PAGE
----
There’s an amazing, and highly personal piece in the exhibition by DC artist Sidney Lawrence. It is called "Peaceable Kingdom" and Lawrence created it in 1982, when it was part of his solo exhibition at Gallery K.
The piece, which depicts the artist (Lawrence's face is in the sun) and was dedicated by Lawrence to his father (who had died about the time that the work was created and is depicted as the phantom face on the left) in a very intimate and story-telling world, sold to a local DC collector. The iconographic work depicts Abram Lerner, then Lawrence's boss at the Hirshhorn, talking to artist Jody Mussoff. Lawrence created the work from a photograph taken at an opening, and as he recalls, they were discussing the fact that a drawing by Mussoff was about to be bought by Joe Hirshhorn, and then donated to the museum.
This intimate, iconographic work was not an easy piece of art to acquire, and it shows a courageous and savvy collector with a very good eye for art.
A few years later the collector died, and his children, who obviously did not share their father’s valiant taste in artwork, asked Komei and Marc if they could return the piece and get their money back.
I was astounded that someone could be so bold as to ask to return a work of art acquired years earlier.
But I was even more astounded to discover that Komei and Marc, did indeed return their father’s money and then decided to keep the piece for their own collection.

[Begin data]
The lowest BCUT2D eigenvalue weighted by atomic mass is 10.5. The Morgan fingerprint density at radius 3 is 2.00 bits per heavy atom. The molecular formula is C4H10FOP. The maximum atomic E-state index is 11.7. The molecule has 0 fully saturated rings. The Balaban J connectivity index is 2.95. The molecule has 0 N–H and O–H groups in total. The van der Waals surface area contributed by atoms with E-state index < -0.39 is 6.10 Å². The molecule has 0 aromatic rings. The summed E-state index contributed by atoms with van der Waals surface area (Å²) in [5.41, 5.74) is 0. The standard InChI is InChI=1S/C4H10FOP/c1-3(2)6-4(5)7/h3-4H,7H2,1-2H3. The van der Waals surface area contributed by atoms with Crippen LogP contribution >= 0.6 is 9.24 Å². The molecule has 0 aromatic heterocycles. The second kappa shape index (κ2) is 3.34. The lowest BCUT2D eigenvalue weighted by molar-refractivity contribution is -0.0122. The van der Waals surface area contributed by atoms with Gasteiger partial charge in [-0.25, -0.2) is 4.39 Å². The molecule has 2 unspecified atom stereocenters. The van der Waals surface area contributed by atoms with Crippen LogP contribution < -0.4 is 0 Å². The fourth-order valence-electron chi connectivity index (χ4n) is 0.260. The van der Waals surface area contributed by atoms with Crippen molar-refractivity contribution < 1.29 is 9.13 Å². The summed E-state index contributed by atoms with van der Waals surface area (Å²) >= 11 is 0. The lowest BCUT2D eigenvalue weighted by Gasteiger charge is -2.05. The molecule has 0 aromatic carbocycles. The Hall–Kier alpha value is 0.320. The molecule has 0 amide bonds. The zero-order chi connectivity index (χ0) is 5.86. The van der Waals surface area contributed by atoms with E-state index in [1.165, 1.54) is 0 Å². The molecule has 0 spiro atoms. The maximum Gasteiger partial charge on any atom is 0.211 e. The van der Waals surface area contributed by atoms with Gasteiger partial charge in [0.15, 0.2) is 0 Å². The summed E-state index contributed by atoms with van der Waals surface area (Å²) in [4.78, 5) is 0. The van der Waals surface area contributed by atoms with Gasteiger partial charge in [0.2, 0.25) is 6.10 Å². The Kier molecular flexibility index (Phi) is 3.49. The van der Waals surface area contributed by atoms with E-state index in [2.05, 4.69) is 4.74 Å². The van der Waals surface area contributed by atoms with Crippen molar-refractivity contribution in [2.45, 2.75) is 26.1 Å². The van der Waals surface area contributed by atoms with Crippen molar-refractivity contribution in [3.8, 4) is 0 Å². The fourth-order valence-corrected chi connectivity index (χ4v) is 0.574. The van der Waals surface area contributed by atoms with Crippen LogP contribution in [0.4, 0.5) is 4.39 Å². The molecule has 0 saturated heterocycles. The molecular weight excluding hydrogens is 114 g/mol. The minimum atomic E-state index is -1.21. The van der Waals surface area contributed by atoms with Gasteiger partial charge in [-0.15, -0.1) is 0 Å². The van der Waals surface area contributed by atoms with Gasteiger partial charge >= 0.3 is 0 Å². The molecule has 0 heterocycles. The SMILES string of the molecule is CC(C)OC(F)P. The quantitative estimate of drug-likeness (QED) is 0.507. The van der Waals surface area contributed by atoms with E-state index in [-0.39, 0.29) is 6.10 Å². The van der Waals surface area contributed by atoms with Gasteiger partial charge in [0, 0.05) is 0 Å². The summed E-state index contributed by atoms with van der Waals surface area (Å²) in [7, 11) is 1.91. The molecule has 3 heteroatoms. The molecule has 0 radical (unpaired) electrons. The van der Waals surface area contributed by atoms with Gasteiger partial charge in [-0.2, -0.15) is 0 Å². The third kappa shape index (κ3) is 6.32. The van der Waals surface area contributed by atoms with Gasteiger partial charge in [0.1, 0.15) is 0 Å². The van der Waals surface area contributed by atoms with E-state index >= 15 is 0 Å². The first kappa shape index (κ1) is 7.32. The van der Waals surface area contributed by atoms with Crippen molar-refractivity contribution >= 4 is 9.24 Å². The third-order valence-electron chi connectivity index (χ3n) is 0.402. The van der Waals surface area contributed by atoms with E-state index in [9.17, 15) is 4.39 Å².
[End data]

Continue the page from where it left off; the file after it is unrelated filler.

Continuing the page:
It is also clear to see that these two gents liked surrealistic and fantastic images in their collection. There’s a spectacular Ernst Fuchs oil and tempera on board titled "Angel of Death" (c.1952-58) that reminds me of both Bosch and more specifically of DC’s own Erik Sandberg, who exhibited with Gallery K for a while, but is curiously not included in this exhibit, and probably should have been (if his work is in their collection).
But my favorite work in this genre was an odd painting of a bald lady, appropriately titled "Bald-Headed Lady" and painted in 1960 by Zoltan Von Boer, superbly standing alone in its oddity and outsider-like feeling.
Another masterful work in this genre is Margarida Kendall Hull’s (who was Sandberg's biggest influence when he was her student at GMU) jaw dropping "Lillith," painted by Kendall in 1993. Kendall Hall had a series of highly successful solo shows with Gallery K, and has since then, in a paradoxical departure, enjoyed spectacular success in Europe, where her work has been selling so briskly, both to museums and collectors, that Kendall now has a sizeable wait list, while all but disappearing from the local DC art scene.
There are other surprises from the area artists in this collection (besides seeing a dressed Joe Shannon).
Such as a great graphite on paper drawing by Fred Folsom titled "Chesterfields" and done by Folsom in 1978. Another one of my favorites is a dual litho by Scip Barnhart and Jody Mussoff, a joint self-portrait of these two well-known DC artists done in 1993.
Who else is there?
There are strong pieces by Lisa Brotman, Jean Dubuffet, Edward Dugmore, Pierre Soulages, and Ken Young. There’s a box (done in the 1950s) by Joseph Cornell, a 1977 Sean Scully and Sandra Skoglund’s weird Ciba "Revenge of the Goldfish" from 1981 and Andrea Way’s "Floating Time" from 1985.
But the lesson here is very simple.
When you love art, (if you can) you buy art. And then you buy what you
Thank you Komei; thank you Marc.